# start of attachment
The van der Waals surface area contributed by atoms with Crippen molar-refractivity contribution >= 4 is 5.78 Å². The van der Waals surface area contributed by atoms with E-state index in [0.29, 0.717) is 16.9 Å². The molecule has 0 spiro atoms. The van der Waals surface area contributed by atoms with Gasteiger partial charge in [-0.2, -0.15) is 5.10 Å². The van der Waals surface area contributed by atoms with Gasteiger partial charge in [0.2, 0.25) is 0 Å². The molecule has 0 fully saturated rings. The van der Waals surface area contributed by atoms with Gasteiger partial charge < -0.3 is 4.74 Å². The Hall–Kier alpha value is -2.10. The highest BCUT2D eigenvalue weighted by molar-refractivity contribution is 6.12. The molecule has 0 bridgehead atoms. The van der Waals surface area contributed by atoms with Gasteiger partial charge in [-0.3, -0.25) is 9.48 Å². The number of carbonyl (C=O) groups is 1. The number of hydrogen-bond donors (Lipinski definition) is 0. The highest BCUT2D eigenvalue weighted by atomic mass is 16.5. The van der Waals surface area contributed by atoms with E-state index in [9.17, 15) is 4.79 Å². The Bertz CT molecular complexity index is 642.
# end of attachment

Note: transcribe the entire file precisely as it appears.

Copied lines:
The van der Waals surface area contributed by atoms with Crippen molar-refractivity contribution >= 4 is 5.78 Å². The van der Waals surface area contributed by atoms with E-state index in [0.29, 0.717) is 16.9 Å². The molecule has 0 spiro atoms. The van der Waals surface area contributed by atoms with Gasteiger partial charge in [-0.2, -0.15) is 5.10 Å². The van der Waals surface area contributed by atoms with Gasteiger partial charge in [0.2, 0.25) is 0 Å². The molecule has 0 fully saturated rings. The van der Waals surface area contributed by atoms with Gasteiger partial charge < -0.3 is 4.74 Å². The Hall–Kier alpha value is -2.10. The highest BCUT2D eigenvalue weighted by molar-refractivity contribution is 6.12. The molecule has 0 bridgehead atoms. The van der Waals surface area contributed by atoms with Gasteiger partial charge in [-0.3, -0.25) is 9.48 Å². The number of carbonyl (C=O) groups is 1. The number of hydrogen-bond donors (Lipinski definition) is 0. The highest BCUT2D eigenvalue weighted by atomic mass is 16.5. The van der Waals surface area contributed by atoms with E-state index in [9.17, 15) is 4.79 Å². The Bertz CT molecular complexity index is 642.